2015 Improvements to GEMINI for rare disease research

17 December 2015
Brent Pedersen

I’ve been in Aaron’s lab for about 10 months now. We’ve made a lot of improvements to gemini in that time. Some of these are:

These are mostly driven by user-feedback. For example, in August, we went to the UW Center For Mendelian Genomics workshop where Aaron gave extensive tutorials on gemini and we also got to see experts talking about best-practices for mendelian genetics research. In particular, Jessica Chong (who has given us much valuable feedback on many aspects of gemini) noted that for mendelian disorders, we expect that a causal variant should be rare in every population and had a query that looked like this:

(aaf_esp_ea <= 0.005 or aaf_esp_ea is NULL) AND \
(aaf_esp_aa <= 0.005 or aaf_esp_aa is NULL) AND \
(aaf_1kg_amr <= 0.005 or aaf_1kg_amr is NULL) AND \
(aaf_1kg_eas <= 0.005 or aaf_1kg_eas is NULL) AND \
(aaf_1kg_sas <= 0.005 or aaf_1kg_sas is NULL) AND \
(aaf_1kg_afr <= 0.005 or aaf_1kg_afr is NULL) AND \
(aaf_1kg_eur <= 0.005 or aaf_1kg_eur is NULL) AND \
(aaf_adj_exac_afr <= 0.005 or aaf_adj_exac_afr is NULL) AND \
(aaf_adj_exac_amr <= 0.005 or aaf_adj_exac_amr is NULL) AND \
(aaf_adj_exac_eas <= 0.005 or aaf_adj_exac_eas is NULL) AND \
(aaf_adj_exac_fin <= 0.005 or aaf_adj_exac_fin is NULL) AND \
(aaf_adj_exac_nfe <= 0.005 or aaf_adj_exac_nfe is NULL) AND \
(aaf_adj_exac_sas <= 0.005 or aaf_adj_exac_sas is NULL) 

After seeing this, we made 2 changes.

  • We set the missing value for allele frequencies to -1 so that the or is NULL check is not required.
  • We added a new column which saves the maximum allele frequency for any of the above columns (except those from the fin population) or -1 if none are seen.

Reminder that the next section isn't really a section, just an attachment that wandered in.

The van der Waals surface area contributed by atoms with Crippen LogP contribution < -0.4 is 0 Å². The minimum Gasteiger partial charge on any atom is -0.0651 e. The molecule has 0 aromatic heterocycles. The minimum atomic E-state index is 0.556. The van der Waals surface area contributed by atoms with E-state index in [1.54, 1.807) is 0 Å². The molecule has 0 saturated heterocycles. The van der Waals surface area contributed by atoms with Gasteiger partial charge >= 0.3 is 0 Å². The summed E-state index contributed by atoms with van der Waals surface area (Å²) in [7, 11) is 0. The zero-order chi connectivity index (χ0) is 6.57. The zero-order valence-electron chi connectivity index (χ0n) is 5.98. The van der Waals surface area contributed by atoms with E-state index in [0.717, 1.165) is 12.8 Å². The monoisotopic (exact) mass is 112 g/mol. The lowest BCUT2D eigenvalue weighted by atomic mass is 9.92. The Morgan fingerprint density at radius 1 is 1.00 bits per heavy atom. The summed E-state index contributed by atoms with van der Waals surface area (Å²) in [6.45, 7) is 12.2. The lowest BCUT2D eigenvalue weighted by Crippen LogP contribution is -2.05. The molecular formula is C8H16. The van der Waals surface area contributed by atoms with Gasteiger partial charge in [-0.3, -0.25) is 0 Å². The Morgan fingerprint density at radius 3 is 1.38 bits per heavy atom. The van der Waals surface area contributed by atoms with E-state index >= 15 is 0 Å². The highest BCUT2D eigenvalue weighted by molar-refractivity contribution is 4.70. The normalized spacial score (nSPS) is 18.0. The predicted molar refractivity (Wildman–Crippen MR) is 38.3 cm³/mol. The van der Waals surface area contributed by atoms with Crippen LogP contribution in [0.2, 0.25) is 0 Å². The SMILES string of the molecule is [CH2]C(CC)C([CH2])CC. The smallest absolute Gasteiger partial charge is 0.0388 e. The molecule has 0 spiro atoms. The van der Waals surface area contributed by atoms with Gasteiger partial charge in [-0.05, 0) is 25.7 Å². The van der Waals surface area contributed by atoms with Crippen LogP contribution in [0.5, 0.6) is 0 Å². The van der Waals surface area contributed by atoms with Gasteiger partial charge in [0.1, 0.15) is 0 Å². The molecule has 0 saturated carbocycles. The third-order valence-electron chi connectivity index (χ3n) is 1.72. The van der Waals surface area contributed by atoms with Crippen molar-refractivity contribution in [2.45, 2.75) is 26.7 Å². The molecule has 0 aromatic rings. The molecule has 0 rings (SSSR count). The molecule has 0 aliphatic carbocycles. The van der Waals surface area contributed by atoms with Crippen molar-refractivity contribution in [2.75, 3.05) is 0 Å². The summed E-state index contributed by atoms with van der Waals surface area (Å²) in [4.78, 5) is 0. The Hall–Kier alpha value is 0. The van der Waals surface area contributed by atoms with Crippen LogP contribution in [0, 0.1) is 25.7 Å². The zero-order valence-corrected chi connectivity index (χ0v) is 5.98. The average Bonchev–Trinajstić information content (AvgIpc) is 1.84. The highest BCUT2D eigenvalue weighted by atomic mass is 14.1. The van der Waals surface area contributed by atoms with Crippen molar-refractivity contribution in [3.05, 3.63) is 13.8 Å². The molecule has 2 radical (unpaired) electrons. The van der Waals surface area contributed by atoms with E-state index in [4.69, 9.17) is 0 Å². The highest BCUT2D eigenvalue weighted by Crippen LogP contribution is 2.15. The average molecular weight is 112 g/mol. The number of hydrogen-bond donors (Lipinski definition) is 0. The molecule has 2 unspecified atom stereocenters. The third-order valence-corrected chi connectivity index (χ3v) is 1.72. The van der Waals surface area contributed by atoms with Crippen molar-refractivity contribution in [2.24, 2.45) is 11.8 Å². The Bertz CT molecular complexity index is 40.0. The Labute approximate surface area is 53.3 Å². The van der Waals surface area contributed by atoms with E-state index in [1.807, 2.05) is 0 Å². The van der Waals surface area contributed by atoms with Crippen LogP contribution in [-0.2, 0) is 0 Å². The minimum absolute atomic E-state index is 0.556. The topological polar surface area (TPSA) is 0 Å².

Those changes reduce the above query to:

max_aaf_all <= 0.005

That filter alone is extremely helpful in reducing the search space for mendelian disorders.

In 0.18.1 we also add(ed) a new column: clinvar_gene_phenotype. Which keeps a ‘|’ delimited list of any clinvar phenotypes of variants in the same gene as the variant. The other clinvar columns that were also present in previous versions are reported only for the exact same variant.

As a result of these changes we were able to filter down to a single variant now known to be the causal variant in a case at the University of Utah with this query:

gemini de_novo --filter "impact_severity != 'LOW' \
                         and max_aaf_all <= 0.005 \
                         and clinvar_gene_phenotype like '%pyruvate%'" \
                --columns "chrom,start,end,gene,impact,impact_severity" \
                $db

Removing any of those filters results in a sufficient number of candidates to make searching through the list more duanting. Note the use of clinvar_gene_phenotype which must be lower-cased and wrapped in ‘%’ because a given gene could be associated with multiple phenotypes.

The query above runs in 3 seconds for a trio with nearly 8 million variants for a whole-genome dataset.

The impact_severity and max_aaf_all columns seem to be a good starting point for mendelian diseases, regardless of the inheritance model. The above query alone is a good benchmark for the changes in usability that we’ve made and we welcome comments on how to further improve the utility.

We’re looking for additional ways to support variant::gene::phenotype lookups and also welcome feedback on that here.

Many of the other changes that we made just made things work more consistently (or correctly).

In 2016, we plan to add support for any organism (including hg38). This will require a new setup for loading annotations which we’ll achieve with vcfanno. The other major change will be to allow more choices in database backends– e.g. mysql and postrgres in addition to sqlite.